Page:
“Today, our city mourns a great New Yorker. Throughout his life, Ed Koch embodied the spirit of our city. As mayor, Koch navigated New York through treacherous times and seemingly impossible challenges with humor, determination and strength. We‘ve lost an amazing New Yorker, but his indomitable spirit will be carried with each of us whose lives he touched and all those he inspired.”
Manhattan Media’s Tom Allon looked at the former mayor’s passion for reviewing movies:
“New York has not only lost an iconic mayor who led the city’s renaissance after the 1970s fiscal crisis, but a great American who loved his country and who loved Israel and was never shy to express his feelings about those who he thought were a threat to his beloved city, nation or Israel.
“Koch had an exemplary post-Mayoral life where he found meaning and passion in various new roles from attorney to television personality to movie critic. It was in the latter role that I got to know him well: as the editor of his weekly film reviews in the 1990s I witnessed Koch’s passion for telling our newspaper readers whether the movies he saw were worth the price of admission.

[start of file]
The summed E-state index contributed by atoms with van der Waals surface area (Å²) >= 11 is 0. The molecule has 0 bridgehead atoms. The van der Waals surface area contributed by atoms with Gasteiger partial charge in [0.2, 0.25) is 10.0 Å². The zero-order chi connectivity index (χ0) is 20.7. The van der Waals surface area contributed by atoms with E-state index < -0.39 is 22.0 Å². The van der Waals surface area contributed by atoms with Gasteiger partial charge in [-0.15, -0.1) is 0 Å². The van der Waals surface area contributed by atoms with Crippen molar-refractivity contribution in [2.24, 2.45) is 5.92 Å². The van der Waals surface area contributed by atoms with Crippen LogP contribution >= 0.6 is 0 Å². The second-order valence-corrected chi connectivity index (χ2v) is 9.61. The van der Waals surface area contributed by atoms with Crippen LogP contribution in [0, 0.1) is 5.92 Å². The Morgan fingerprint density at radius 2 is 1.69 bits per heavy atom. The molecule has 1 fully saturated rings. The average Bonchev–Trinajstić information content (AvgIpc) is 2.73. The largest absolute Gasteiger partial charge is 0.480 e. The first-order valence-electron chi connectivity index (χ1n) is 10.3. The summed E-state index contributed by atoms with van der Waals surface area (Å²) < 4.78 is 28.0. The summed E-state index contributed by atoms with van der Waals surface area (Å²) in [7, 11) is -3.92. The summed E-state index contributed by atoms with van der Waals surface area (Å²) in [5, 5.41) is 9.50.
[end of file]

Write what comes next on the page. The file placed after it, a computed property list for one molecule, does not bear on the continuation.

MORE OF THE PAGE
“When he started, he told me his ground rules: no movie openings, no talk of cinematography, just a straight ahead review of whether the film told a good story and was worth the viewer’s time and expense. That summed Koch up: he was honest, blunt and told it like it was.
“New York will miss him and his unique style.”
Comptroller John Liu labeled Mr. Koch a “true New Yorker”:
“Ed Koch was a true New Yorker, outspoken and feisty to the very end. He lived a great life of 88 years, leaving an indelible imprint on the City, and we will miss him.”
Noting he “often disagreed with Ed,” Public Advocate Bill de Blasio touted the Koch administration’s accomplishments:
“When Ed Koch said ‘How’m I doing?’ it was both a boast and an act of humility. That simple phrase captured the fact that he was deeply connected to everyday New Yorkers. And that connection fueled his urgency and his greatness. He helped bring us out of the fiscal crisis, he helped bring the South Bronx back, he helped give us hope again—all because it was personal for him. He simply wouldn’t let New York City fail. Like many, I often disagreed with Ed. But I also got to know and learn from this great man, with a heart and mind as big as the city he loved. Ed Koch is gone now, but his energy and inspiration can never be forgotten by those of us lucky enough to have known him.”